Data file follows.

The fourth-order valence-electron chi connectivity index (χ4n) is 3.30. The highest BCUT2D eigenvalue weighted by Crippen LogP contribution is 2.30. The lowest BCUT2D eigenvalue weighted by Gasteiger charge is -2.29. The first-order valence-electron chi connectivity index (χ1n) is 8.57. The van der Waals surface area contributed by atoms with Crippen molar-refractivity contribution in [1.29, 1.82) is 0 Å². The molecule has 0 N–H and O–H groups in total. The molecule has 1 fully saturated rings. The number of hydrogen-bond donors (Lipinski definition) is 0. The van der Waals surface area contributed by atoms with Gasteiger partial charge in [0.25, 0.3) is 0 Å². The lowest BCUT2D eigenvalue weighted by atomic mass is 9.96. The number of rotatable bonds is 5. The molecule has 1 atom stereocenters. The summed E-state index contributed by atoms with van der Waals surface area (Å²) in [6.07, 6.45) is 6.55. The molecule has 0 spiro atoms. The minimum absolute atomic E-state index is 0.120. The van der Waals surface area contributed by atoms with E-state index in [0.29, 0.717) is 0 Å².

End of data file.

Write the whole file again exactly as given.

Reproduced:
The fourth-order valence-electron chi connectivity index (χ4n) is 3.30. The highest BCUT2D eigenvalue weighted by Crippen LogP contribution is 2.30. The lowest BCUT2D eigenvalue weighted by Gasteiger charge is -2.29. The first-order valence-electron chi connectivity index (χ1n) is 8.57. The van der Waals surface area contributed by atoms with Crippen molar-refractivity contribution in [1.29, 1.82) is 0 Å². The molecule has 0 N–H and O–H groups in total. The molecule has 1 fully saturated rings. The number of hydrogen-bond donors (Lipinski definition) is 0. The van der Waals surface area contributed by atoms with Gasteiger partial charge in [0.25, 0.3) is 0 Å². The lowest BCUT2D eigenvalue weighted by atomic mass is 9.96. The number of rotatable bonds is 5. The molecule has 1 atom stereocenters. The summed E-state index contributed by atoms with van der Waals surface area (Å²) in [6.07, 6.45) is 6.55. The molecule has 0 spiro atoms. The minimum absolute atomic E-state index is 0.120. The van der Waals surface area contributed by atoms with E-state index in [0.29, 0.717) is 0 Å².